Newswise — (Seattle, WA – April 18, 2014) Benaroya Research Institute at Virginia Mason (BRI) recently received a grant to research how blocking a particular molecule in metastatic breast cancer reduces both the growth of primary tumors and the number of lung metastases. BRI scientists have found in models of the disease that blocking this protein can shrink tumors by 60 - 80 percent and can keep the tumor from metastasizing or spreading to the lung. The $1.8 million five-year grant comes from the National Cancer Institute of the National Institutes of Health.
“We are excited to pursue this area of cancer research that links tumor growth to the type of immune system molecules that my laboratory has focused on for many years,” said the Principal Investigator of the grant, Steven F. Ziegler, PhD, Director of the Immunology Program at BRI. “We are looking at ways to block this protein in model systems that could be translated to humans. The goal of this work is to help develop a therapy to reduce primary breast cancer tumors, as well as the spread of this cancer to other areas. We also plan to study this in pancreatic and lung cancer as well because this protein plays a role in these diseases.”
In a study of the protein, Thymic Stromal Lymphopoietin (TSLP), in allergic responses Dr. Ziegler and his team used lung cancer as a “negative control group” and surprisingly found very high levels of the protein in people with lung tumors. In 2005, Dr. Ziegler and his colleagues discovered that TSLP was instrumental in initiating the inflammatory cascade that leads to the development of asthma and other allergic diseases. Since then, the researchers also found TSLP to be critical in other immune system diseases. Dr. Ziegler has studied TSLP since l993 and has developed many tools and strategies for studying the protein.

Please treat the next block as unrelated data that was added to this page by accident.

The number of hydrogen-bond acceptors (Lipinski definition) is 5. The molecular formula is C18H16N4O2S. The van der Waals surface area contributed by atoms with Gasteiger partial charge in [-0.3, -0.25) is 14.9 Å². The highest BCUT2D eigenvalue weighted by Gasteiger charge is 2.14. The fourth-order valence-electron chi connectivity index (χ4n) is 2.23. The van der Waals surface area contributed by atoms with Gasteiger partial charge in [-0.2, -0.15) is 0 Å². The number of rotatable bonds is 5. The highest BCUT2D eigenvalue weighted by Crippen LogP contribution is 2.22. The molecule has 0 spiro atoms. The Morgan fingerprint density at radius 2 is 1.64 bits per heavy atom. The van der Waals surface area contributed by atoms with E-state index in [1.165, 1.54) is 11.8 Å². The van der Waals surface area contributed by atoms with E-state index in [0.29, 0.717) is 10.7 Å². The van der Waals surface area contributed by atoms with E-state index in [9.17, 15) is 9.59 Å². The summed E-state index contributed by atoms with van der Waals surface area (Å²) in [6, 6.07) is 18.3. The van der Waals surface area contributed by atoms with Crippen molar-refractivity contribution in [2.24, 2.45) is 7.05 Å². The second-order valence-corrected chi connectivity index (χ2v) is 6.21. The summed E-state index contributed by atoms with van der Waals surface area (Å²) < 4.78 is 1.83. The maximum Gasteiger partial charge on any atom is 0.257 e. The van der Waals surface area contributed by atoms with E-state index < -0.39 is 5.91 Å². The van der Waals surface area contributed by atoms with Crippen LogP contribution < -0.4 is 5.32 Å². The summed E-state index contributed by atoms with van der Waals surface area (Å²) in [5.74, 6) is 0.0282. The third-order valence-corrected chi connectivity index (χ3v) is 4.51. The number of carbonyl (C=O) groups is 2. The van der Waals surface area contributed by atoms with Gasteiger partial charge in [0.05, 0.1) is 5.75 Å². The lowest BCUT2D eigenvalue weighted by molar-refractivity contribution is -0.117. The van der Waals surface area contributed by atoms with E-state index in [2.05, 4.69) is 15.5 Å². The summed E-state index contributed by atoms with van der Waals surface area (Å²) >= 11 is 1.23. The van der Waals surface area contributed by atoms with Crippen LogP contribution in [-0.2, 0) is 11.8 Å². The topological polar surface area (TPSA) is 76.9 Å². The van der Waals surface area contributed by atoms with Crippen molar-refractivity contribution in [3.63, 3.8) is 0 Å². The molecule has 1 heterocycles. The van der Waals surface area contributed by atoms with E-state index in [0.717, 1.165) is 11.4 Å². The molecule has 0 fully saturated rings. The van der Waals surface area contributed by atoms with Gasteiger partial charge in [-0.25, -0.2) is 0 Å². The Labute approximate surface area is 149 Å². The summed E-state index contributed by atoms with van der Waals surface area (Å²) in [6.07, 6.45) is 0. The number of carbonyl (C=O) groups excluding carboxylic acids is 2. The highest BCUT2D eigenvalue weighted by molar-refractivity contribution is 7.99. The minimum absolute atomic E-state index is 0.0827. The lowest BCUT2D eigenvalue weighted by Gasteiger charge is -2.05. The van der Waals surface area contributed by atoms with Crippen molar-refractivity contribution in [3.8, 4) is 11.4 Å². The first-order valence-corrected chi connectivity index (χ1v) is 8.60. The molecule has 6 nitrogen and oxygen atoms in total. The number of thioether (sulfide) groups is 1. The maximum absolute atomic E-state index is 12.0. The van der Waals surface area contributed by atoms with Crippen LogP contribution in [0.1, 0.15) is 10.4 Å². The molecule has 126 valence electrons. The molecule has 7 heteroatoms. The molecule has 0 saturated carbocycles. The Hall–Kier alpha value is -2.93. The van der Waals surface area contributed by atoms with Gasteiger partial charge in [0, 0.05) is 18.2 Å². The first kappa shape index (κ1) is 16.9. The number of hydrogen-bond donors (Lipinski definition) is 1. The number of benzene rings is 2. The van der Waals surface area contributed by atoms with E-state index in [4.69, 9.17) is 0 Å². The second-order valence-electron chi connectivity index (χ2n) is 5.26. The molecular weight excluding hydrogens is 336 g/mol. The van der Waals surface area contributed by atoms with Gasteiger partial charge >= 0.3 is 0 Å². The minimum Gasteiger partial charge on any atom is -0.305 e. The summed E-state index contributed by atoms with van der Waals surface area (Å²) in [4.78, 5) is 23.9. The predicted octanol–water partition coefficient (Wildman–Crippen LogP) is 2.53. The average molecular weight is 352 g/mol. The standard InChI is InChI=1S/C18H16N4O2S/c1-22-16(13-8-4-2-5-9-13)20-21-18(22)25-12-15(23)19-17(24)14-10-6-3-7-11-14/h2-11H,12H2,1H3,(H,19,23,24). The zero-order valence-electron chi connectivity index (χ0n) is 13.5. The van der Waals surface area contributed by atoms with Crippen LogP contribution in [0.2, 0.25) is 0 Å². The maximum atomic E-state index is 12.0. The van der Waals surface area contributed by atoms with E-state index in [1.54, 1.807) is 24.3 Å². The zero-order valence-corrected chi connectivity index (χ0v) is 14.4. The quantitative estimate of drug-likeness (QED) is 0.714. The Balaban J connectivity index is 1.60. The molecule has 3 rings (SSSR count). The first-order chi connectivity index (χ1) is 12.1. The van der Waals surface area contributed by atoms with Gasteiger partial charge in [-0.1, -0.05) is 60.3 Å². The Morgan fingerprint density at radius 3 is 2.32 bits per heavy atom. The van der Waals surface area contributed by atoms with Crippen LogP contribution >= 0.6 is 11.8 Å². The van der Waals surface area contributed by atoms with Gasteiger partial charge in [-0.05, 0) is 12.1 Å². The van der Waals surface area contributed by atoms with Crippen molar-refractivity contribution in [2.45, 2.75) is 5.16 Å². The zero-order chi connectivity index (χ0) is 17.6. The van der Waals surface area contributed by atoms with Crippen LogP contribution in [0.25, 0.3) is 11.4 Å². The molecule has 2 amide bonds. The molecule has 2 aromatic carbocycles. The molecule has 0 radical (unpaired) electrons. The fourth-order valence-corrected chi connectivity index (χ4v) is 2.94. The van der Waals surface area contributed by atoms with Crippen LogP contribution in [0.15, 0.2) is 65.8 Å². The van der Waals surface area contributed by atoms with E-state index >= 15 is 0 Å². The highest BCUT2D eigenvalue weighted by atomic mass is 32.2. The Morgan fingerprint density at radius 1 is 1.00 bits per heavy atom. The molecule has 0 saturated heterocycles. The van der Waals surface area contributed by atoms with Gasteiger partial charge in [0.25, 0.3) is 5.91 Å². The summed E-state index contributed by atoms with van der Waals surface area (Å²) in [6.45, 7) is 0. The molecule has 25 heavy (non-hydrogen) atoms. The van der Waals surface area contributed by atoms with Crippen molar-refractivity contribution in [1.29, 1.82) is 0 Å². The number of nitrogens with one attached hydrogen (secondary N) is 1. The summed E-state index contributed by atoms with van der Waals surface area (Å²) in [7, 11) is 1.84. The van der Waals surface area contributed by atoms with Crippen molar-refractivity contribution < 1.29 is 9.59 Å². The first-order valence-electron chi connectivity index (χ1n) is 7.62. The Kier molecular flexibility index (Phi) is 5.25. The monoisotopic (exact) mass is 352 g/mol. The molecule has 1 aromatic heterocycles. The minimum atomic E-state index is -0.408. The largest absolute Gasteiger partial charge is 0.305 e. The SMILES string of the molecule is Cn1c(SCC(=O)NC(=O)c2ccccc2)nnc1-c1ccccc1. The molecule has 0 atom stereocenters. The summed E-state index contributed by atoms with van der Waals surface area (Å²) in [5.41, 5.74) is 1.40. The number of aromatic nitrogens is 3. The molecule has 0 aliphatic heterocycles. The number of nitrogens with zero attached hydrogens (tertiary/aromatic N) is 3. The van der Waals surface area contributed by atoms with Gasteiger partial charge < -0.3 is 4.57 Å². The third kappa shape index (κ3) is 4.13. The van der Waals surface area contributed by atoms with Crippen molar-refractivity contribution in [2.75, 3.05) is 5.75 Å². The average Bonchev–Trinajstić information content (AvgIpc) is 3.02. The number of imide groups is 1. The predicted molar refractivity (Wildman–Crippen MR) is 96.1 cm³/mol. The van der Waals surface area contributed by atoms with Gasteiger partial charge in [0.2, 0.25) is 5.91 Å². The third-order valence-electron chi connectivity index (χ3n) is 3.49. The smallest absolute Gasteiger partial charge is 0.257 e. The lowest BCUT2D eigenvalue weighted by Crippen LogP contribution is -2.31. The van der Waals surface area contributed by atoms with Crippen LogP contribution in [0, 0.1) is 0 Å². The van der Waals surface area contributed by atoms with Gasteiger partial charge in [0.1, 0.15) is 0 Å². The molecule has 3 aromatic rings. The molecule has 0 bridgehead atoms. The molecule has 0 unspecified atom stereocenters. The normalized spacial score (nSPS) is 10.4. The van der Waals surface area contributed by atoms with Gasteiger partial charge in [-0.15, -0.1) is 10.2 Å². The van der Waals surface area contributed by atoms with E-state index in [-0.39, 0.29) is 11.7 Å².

BRI researchers will test several ways to block TSLP to evaluate potential for treatments to help eliminate the cancer. “We will assess the utility of measuring TSLP to inform prognosis and how this might indicate whether more specific treatment plans may be necessary in some cases,” said Dr. Ziegler. His team also will be studying the protein versican that has been shown to turn on TSLP in tumor metastasis. Thomas Wight, PhD, BRI Director of the Matrix Biology Program, and a leading researcher of versican, will be a collaborator on the grant along with Scott Adams, PhD, Professor of Oncology, Department of Immunology at Roswell Park Cancer Institute. Emma Kuan, PhD, a postdoctoral fellow in Dr. Ziegler’s laboratory, is a major contributor and researcher on the grant.
About Benaroya Research Institute at Virginia Mason
Benaroya Research Institute at Virginia Mason (BRI), founded in 1956, is an international leader in immune system and autoimmune disease research, translating discoveries to real-life applications. BRI employs more than 275 scientists, physician researchers and staff, supported in part by grants from the National Institutes of Health (NIH), the U.S. Department of Defense, JDRF, the Leona M. and Harry B. Helmsley Charitable Trust and others. BRI heads up several national and international consortiums and leads the Immune Tolerance Network (ITN), a research cooperative network funded by the National Institute of Allergy and Infectious Diseases (NIAID), part of the NIH.
Visit BenaroyaResearch.org or Facebook.com/BenaroyaResearch for more information about BRI, clinical studies and different types of autoimmune diseases. Visit immunetolerance.org for more information about ITN and clinical studies.
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